By Lee Hwa Lin
2000: Wei-Chuan Publishing ISBN-13: 978-0941676793
I own all five volumes of the ‘Regional Chinese Cuisine’ series from Wei-Chuan Publishing. This is not my favorite – I like the Sichuan and Taiwanese publications better – but this one is still a very good book and well worth the purchase…
Content and Organization
For a short book of only 90 pages, this volume contains a pretty generous 135 recipes. The first section of the book includes some basic preparation methods, including an explanation of how to properly soak and clean the sea cucumbers that get called for in a number of different recipes later in the text. Each dish is accompanied by at least one photograph and the text, like most Wei-Chuan books, is printed in both Chinese and English.
The recipes are all fairly clearly written and use a nicely effective style that is very common amongst recipes written in Chinese. In this format, the ingredients are organized into numbered groups and those groups are then dealt with according to number in the body of the method instructions. The only problem with some of the instructions is that they are sometimes brief to the point of being terse and in the case of a few dishes, notably the ‘Beijing Duck’, readers may have some difficulty understanding exactly what is being required.
The range of recipes is very eclectic and reflects the fact that Beijing was the Imperial capital through a long series of dynasties and enjoyed culinary influences from across the whole country and beyond. There are some very simple and subtle dishes like ‘Fresh Scallops with Greens’ and ‘Garlic Fried Fish’ and some more complex preparations such as ‘Crispy Duck Pie’ and, of course, the ‘Beijing Duck’. Most ingredients will be familiar and readily accessible to most readers but there are also some more exotic foodstuffs required for a number of dishes as well a few, notably Intestines and Kidneys, that many westerners may approach with a little trepidation. The illustrations are all excellent and make up for the few cases where the instructions are a little too brief.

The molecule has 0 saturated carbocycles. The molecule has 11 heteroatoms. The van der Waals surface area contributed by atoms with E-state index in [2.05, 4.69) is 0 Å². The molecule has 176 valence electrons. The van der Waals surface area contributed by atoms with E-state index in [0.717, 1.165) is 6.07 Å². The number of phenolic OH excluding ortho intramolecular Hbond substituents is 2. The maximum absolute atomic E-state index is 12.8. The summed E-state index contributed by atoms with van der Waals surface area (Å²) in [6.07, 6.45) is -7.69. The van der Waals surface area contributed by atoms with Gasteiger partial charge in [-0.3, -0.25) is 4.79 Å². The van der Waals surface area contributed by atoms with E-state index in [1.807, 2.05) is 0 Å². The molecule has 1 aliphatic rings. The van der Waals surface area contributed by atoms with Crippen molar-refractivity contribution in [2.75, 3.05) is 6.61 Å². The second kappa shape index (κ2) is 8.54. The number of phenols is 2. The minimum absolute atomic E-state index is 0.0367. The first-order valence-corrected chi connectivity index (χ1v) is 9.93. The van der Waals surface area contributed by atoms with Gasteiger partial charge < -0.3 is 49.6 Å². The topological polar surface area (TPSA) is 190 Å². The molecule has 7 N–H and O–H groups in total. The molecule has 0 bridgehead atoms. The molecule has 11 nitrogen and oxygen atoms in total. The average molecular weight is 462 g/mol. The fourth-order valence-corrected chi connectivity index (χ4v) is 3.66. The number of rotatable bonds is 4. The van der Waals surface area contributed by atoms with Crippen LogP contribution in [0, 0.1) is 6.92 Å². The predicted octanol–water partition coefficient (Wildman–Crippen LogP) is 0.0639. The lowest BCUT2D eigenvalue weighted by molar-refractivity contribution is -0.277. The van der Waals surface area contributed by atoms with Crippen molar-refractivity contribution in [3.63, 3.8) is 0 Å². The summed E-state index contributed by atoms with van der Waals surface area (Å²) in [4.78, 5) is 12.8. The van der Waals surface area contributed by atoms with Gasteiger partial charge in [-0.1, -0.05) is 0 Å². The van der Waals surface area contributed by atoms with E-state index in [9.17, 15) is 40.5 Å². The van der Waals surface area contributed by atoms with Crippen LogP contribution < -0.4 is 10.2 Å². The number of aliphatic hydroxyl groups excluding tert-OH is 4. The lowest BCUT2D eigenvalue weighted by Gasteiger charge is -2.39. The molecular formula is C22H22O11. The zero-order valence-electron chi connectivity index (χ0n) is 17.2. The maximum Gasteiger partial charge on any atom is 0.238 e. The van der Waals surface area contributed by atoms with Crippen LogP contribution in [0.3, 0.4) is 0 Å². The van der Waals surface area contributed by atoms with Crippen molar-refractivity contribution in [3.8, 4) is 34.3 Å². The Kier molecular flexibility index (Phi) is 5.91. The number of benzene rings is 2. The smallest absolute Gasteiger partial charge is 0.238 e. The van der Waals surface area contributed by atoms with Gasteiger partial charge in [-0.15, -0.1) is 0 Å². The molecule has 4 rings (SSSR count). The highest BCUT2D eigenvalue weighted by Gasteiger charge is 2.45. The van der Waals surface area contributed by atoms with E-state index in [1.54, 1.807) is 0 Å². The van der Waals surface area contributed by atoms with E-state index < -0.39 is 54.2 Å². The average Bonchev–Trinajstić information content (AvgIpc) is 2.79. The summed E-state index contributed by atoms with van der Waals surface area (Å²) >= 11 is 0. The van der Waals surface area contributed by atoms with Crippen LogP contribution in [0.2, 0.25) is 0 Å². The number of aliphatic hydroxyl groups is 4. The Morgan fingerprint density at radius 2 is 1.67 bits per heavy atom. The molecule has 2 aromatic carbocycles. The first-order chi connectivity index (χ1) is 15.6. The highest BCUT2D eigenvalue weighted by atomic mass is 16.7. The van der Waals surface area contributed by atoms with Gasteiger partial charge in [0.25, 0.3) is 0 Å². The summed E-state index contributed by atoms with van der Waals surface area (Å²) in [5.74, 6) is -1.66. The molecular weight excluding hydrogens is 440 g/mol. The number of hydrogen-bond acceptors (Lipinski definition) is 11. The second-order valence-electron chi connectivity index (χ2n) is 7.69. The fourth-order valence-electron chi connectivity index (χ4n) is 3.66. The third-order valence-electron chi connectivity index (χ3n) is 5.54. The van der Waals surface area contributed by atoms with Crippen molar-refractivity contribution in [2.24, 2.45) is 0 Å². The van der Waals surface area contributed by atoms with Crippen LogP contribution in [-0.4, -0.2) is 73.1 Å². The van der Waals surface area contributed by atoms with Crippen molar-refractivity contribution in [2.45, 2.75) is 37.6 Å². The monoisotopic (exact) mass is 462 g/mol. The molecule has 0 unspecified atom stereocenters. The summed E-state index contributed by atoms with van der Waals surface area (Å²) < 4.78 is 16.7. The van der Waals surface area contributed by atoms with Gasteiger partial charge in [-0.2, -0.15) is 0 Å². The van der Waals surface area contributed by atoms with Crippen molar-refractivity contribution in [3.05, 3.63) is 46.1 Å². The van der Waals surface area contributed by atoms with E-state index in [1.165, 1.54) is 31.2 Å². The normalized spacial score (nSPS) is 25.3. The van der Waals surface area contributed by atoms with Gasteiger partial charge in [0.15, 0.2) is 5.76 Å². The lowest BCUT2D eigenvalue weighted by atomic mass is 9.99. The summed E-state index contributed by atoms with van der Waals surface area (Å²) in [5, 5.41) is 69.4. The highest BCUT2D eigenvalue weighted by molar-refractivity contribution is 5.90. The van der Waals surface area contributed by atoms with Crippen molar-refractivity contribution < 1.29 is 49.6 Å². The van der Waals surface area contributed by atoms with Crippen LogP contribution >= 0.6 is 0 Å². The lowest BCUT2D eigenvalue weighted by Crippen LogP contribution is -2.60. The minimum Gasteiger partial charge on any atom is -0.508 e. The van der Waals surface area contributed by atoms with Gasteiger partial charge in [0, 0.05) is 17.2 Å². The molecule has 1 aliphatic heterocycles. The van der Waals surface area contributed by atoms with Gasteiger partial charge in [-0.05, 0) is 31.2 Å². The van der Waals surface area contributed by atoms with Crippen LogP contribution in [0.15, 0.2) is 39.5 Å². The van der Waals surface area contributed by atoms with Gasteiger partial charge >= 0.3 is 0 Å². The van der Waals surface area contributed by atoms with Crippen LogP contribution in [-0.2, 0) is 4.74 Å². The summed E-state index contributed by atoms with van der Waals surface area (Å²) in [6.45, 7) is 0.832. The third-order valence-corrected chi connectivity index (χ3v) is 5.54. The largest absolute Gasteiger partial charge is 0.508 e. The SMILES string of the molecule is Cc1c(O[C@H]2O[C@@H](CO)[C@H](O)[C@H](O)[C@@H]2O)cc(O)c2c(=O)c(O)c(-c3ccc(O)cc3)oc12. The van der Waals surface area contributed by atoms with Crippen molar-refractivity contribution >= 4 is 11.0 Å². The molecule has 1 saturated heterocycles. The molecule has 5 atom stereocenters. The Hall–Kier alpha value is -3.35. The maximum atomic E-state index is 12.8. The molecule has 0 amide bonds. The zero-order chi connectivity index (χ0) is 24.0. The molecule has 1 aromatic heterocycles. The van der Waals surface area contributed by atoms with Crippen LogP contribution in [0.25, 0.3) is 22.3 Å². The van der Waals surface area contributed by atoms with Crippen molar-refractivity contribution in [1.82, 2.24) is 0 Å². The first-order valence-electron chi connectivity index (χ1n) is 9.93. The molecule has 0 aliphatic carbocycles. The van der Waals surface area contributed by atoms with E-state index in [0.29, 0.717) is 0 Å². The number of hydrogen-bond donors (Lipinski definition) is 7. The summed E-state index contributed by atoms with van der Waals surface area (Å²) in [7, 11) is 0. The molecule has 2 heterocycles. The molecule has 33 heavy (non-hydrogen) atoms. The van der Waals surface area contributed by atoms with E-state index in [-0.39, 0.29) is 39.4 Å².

Although I prefer the Sichuan and Taiwanese publications in the series, this book is still very good indeed. There is a lot to hold the interest of any student of Chinese cuisine and plenty to keep one busy in the kitchen. I recommend it highly.